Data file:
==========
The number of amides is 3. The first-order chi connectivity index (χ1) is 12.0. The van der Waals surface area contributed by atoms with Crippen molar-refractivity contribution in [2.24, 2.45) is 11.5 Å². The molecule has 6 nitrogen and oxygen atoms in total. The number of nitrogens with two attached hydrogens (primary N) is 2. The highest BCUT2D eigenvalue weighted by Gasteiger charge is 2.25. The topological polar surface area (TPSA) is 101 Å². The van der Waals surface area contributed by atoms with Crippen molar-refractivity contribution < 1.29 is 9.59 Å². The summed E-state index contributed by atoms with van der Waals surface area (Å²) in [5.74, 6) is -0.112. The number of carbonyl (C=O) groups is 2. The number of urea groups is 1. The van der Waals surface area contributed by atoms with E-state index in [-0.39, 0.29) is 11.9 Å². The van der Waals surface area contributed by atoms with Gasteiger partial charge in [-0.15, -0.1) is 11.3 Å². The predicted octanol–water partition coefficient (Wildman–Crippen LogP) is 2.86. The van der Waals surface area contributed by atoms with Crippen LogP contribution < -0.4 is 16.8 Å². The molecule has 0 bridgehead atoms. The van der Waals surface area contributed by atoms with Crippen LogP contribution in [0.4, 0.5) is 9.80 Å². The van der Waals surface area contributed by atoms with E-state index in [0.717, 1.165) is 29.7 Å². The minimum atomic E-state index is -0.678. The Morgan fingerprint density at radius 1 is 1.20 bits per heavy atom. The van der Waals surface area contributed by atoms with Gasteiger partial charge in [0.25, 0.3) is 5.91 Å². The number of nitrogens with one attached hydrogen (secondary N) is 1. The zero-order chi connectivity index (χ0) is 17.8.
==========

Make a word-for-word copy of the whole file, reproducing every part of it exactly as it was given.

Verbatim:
The number of amides is 3. The first-order chi connectivity index (χ1) is 12.0. The van der Waals surface area contributed by atoms with Crippen molar-refractivity contribution in [2.24, 2.45) is 11.5 Å². The molecule has 6 nitrogen and oxygen atoms in total. The number of nitrogens with two attached hydrogens (primary N) is 2. The highest BCUT2D eigenvalue weighted by Gasteiger charge is 2.25. The topological polar surface area (TPSA) is 101 Å². The van der Waals surface area contributed by atoms with Crippen molar-refractivity contribution < 1.29 is 9.59 Å². The summed E-state index contributed by atoms with van der Waals surface area (Å²) in [5.74, 6) is -0.112. The number of carbonyl (C=O) groups is 2. The number of urea groups is 1. The van der Waals surface area contributed by atoms with E-state index in [-0.39, 0.29) is 11.9 Å². The van der Waals surface area contributed by atoms with Gasteiger partial charge in [-0.15, -0.1) is 11.3 Å². The predicted octanol–water partition coefficient (Wildman–Crippen LogP) is 2.86. The van der Waals surface area contributed by atoms with Crippen LogP contribution < -0.4 is 16.8 Å². The molecule has 0 bridgehead atoms. The van der Waals surface area contributed by atoms with Crippen LogP contribution in [0.4, 0.5) is 9.80 Å². The van der Waals surface area contributed by atoms with E-state index in [0.717, 1.165) is 29.7 Å². The minimum atomic E-state index is -0.678. The Morgan fingerprint density at radius 1 is 1.20 bits per heavy atom. The van der Waals surface area contributed by atoms with Gasteiger partial charge in [0.25, 0.3) is 5.91 Å². The number of nitrogens with one attached hydrogen (secondary N) is 1. The zero-order chi connectivity index (χ0) is 17.8.